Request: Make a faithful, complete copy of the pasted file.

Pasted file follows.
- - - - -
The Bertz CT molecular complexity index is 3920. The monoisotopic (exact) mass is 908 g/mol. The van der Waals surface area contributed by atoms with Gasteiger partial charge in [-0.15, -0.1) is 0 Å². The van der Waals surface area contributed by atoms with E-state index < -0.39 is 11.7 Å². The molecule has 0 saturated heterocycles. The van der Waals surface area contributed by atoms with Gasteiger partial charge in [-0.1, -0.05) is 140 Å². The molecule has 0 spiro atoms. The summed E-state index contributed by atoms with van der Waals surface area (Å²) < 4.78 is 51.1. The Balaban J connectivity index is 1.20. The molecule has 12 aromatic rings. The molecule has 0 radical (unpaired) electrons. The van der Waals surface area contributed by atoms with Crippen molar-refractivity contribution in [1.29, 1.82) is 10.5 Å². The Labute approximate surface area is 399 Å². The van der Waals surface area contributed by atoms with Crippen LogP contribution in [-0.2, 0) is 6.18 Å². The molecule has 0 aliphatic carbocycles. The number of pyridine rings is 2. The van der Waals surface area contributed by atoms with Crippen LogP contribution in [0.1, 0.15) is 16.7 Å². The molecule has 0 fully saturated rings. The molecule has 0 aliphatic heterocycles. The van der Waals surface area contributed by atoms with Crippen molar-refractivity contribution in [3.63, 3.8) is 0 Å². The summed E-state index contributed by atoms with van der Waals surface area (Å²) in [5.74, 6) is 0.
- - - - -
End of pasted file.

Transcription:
The Bertz CT molecular complexity index is 3920. The monoisotopic (exact) mass is 908 g/mol. The van der Waals surface area contributed by atoms with Gasteiger partial charge in [-0.15, -0.1) is 0 Å². The van der Waals surface area contributed by atoms with E-state index < -0.39 is 11.7 Å². The molecule has 0 saturated heterocycles. The van der Waals surface area contributed by atoms with Gasteiger partial charge in [-0.1, -0.05) is 140 Å². The molecule has 0 spiro atoms. The summed E-state index contributed by atoms with van der Waals surface area (Å²) < 4.78 is 51.1. The Balaban J connectivity index is 1.20. The molecule has 12 aromatic rings. The molecule has 0 radical (unpaired) electrons. The van der Waals surface area contributed by atoms with Crippen molar-refractivity contribution in [1.29, 1.82) is 10.5 Å². The Labute approximate surface area is 399 Å². The van der Waals surface area contributed by atoms with Crippen LogP contribution in [-0.2, 0) is 6.18 Å². The molecule has 0 aliphatic carbocycles. The number of pyridine rings is 2. The van der Waals surface area contributed by atoms with Crippen LogP contribution in [0.1, 0.15) is 16.7 Å². The molecule has 0 fully saturated rings. The molecule has 0 aliphatic heterocycles. The van der Waals surface area contributed by atoms with Crippen molar-refractivity contribution in [3.63, 3.8) is 0 Å². The summed E-state index contributed by atoms with van der Waals surface area (Å²) in [5.74, 6) is 0.